This involves providing battery and providing a battery-powered clock signal as well. At module 1450, the process also moves the memory module into a self-refresh state, where refresh is controlled by the memory module's on-board circuitry, rather than by system signals. The process then goes to checking whether the system has restored normal operation. At module 1460, a check is made as to whether the clock signal is restored. At module 1470, a check is made as to whether the power rail is restored. As illustrated, the 3.3 V power rail is checked, but other power rails, such as a 1.8 V power rail in some embodiments, may be checked instead. However, one may expect that a higher voltage power rail will droop before a lower voltage power rail in many system implementations.
Additionally, at module 1480, the module checks whether a bit has been cleared indicating the system is ready to take back control of the memory module. In one embodiment, this is a power fail interrupt bit. Typically, each of modules 1460, 1470 and 1480 must be satisfied—the power supply must be stable, the clock must be stable, and the power fail bit must be clear—before the memory module will release operation back to the system. This allows for screening of results caused by transient signals, for example. From module 1490, the system resumes control, and the process returns to its initial state at module 1410.
Another example of a similar process may provide further understanding of how one may provide power and clock monitoring for a memory module.
In this embodiment, process 1500 initiates by initiating monitoring at module 1510. This may involve detecting that a bit is set enabling monitoring, for example. Alternatively, it may involve detecting that startup has completed in a system (e.g. a set time after a voltage level is detected for power), and automatically initiating monitoring at that point. At module 1520, the system is monitored, with power and clock signals checked for proper levels (power) or proper signals (clock). At module 1530, a fault is detected, whether in the clock or power signals (or both).
The backup system is initiated at module 1540, with the system taking over supply of the clock and power signals. Both signals are supplied to avoid confusion about what must be restored later—and because a fault in one signal is likely to lead to a fault in the other signal. Part of initiation may include asserting a bit in a register of the memory module indicating the module is in backup mode. With the backup system operating, the memory module is maintained at module 1550—power is supplied from a battery and a clock signal is generated to allow the module to refresh memory.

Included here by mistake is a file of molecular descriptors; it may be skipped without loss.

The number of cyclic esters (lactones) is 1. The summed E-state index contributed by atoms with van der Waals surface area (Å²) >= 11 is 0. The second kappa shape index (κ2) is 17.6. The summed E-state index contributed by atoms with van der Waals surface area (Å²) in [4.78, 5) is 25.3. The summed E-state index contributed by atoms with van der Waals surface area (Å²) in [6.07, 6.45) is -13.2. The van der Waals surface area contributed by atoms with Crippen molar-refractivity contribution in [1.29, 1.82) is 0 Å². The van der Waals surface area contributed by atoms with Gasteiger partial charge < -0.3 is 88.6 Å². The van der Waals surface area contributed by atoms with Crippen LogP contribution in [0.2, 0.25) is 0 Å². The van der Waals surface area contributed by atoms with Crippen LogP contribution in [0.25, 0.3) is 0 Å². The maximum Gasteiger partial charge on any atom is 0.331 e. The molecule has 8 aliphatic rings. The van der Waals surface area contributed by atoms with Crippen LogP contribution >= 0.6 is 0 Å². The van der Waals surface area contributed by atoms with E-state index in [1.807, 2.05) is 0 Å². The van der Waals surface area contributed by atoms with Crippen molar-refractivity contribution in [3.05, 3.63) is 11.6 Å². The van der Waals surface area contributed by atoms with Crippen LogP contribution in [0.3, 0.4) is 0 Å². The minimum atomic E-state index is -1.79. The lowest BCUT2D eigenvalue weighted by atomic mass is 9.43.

A determination is then made as to whether a restored signal is detected for the clock and power signals at module 1560. If either signal is not properly detected (fails to meet minimum criteria), the process moves back to module 1550 and maintains memory. If both signals are detected, the process then determines at module 1570 whether the system has signaled that it is ready to handle power and clock signaling. One signal that may be used is clearing the asserted bit of the memory module which was asserted to indicate backup mode at module 1540. Thus, the bit may be asserted for backup mode by the module and cleared for restoration by the system. If the system has not signaled that it is ready to handle power and clock signals, then the process moves back to module 1550. If the system has signaled that it is ready to handle power and clock signals, then control is returned to the system at module 1580, and the process returns to module 1510 (or potentially to module 1520).
One skilled in the art will appreciate that although specific examples and embodiments of the system and methods have been described for purposes of illustration, various modifications can be made without deviating from the present invention. For example, embodiments of the present invention may be applied to many different types of databases, systems and application programs. Moreover, features of one embodiment may be incorporated into other embodiments, even where those features are not described together in a single embodiment within the present document.
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|U.S. Classification||365/229, 365/233.1, 365/51|
|Cooperative Classification||G11C11/4076, G11C11/4074, G11C11/40615, G11C7/22, G11C11/406, G11C2211/4067, G11C5/143|
|European Classification||G11C11/406, G11C7/22, G11C11/4074, G11C11/4076, G11C5/14D, G11C11/406I|
|Aug 26, 2011||AS||Assignment|
Owner name: JPMORGAN CHASE BANK, N.A., AS ADMINISTRATIVE AGENT
Free format text: SECURITY INTEREST;ASSIGNOR:SMART MODULAR TECHNOLOGIES, INC.;REEL/FRAME:026818/0512
Effective date: 20110826
|Sep 22, 2014||AS||Assignment|
Owner name: BARCLAYS BANK PLC, AS SUCCESSOR AGENT, NEW YORK
Free format text: NOTICE OF SUCCESSION OF AGENCY;ASSIGNOR:JPMORGAN CHASE BANK, N.A.;REEL/FRAME:033792/0908
Effective date: 20140919
|May 26, 2015||FPAY||Fee payment|
Year of fee payment: 4